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Update on Tar Heels in the NBA

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Here’s how former Heels are doing in the league.

Washington Wizards v Atlanta Hawks Photo by Kevin C. Cox/Getty Images

With the holidays upon us and roughly a third of the season completed, now seems like a good time to check in on the former Tar Heels in the NBA. There are ten players who have participated in at least 13 games this season. Let’s start with those who most recently donned the Carolina blue.

Justin Jackson

After getting drafted 15th overall by the Sacramento Kings in 2017, things haven’t gone quite as well as Jackson may have hoped. Still, he has provided some solid minutes for the Kings and has a chance to carve out a long, steady NBA career.

Jackson is averaging 6.9 points, 1.3 assists, and 2.6 rebounds per game this season after averaging 6.7, 1.1, and 2.8 his rookie season. He is up to 36% shooting from deep after shooting 31% last year.

Reggie Bullock

Bullock has really started to find his stride this season with the Detroit Pistons, especially as of late. He’s averaging 11.9 points on 40% shooting from three this year. In the last ten games, he’s averaging 18.2 points, and he’s shooting 46% from deep in the month of December.

Harrison Barnes

Barnes got his championship ring with the Golden State Warriors, but since joining the Dallas Mavericks, he’s been able to enjoy a much bigger role. He’s averaging 18.4 points per game and, despite a slight decrease in overall field goal percentage (45% to 43%), he’s notching an impressive 42% from beyond the arc.

With Luka Doncic now in the fold, the Mavs have a legitimate shot at being a playoff team.

John Henson

Henson has had a roller coaster type of season. First, his scoring and shooting efficiency numbers dropped off a bit (8.8 ppg to 5.6 ppg, 57% to 46%). Then, in late November he had to have wrist surgery that will likely keep him out for the rest of the season. Most recently, he was traded away from the Milwaukee Bucks, the team he had spent his entire career with, to the Cleveland Cavaliers. Hopefully, Henson can get back on track next season.

Ed Davis

Many were unsure of Davis’ decision to go pro after such a disastrous 2009-2010 season, but he has managed to enjoy an extended career in the league. Davis is currently averaging 5.8 points and 8.3 rebounds for the Brooklyn Nets, and he’s providing some efficient minutes, shooting 61% from the field.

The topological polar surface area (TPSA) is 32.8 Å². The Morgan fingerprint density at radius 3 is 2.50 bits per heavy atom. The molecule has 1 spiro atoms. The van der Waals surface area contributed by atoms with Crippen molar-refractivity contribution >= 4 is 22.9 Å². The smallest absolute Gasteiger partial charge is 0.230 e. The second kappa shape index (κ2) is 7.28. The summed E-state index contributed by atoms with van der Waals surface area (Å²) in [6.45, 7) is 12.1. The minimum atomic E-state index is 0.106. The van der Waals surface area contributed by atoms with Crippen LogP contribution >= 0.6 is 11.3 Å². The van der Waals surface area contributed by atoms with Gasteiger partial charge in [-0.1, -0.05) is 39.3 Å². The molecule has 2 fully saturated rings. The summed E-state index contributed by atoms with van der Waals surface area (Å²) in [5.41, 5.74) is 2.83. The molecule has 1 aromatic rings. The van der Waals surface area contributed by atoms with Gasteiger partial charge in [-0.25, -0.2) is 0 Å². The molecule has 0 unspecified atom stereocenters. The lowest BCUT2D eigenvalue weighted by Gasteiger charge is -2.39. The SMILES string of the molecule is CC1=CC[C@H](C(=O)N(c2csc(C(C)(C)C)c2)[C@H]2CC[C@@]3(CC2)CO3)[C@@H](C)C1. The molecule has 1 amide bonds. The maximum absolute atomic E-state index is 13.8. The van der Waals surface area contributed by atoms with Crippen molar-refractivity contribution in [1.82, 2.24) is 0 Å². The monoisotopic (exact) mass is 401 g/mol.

Danny Green

Green was perhaps the least heralded of the four Tar Heels that got drafted in 2009 as he was the only one that went in the second round. However, he has ended up with the steadiest career. After spending the majority of his time with the San Antonio Spurs, Green was traded to the Toronto Raptors this season, and has helped them secure first place in the Eastern Conference standings. Green is averaging 9.7 points with a 41% clip from deep, and he’s shooting an almost automatic 93% from the free throw line.

Wayne Ellington

Ellington is the only other Tar Heel from that draft class still in the league. He is coming off a season with the Heat where he notched the highest scoring average of his career at 11.2. This season, Ellington is averaging 8.3 ppg, 1.4 apg, and 1.1 spg. The Heat are currently in position to secure a playoff spot, sitting at seventh in the conference.

Marvin Williams

Ever since winning a national title in his lone season in Chapel Hill in 2005, Williams has experienced a lengthy NBA career, currently in his fourteenth season. He’s currently averaging 9.5 points, 5.3 rebounds, and 1.3 assists for the Charlotte Hornets.

Raymond Felton

Felton has also had an impressive stay in the NBA, but he’s taken a slight step back this season. After serving a semi-prominent bench role for the Oklahoma City Thunder last season, Felton is playing six less minutes per game. He’s averaging 4.9 points and 1.8 assists per game. He also recently received a one-game suspension for his involvement in a scuffle during the Bulls/Thunder game.

Vince Carter

Carter is still currently winning his battle against time. He’s now playing in an incredible 21st season in the NBA. Though he no longer takes on the type of workload he once did, Carter’s efficiency numbers combined with his veteran leadership are huge assets. He’s averaging 7.3 points and 2.7 rebounds while shooting 44% from the field and 37% from three. He has even made plays here and there reminiscent of the high-flying, uber-athletic guard that rocked the NBA when he was drafted all the way back in 1998.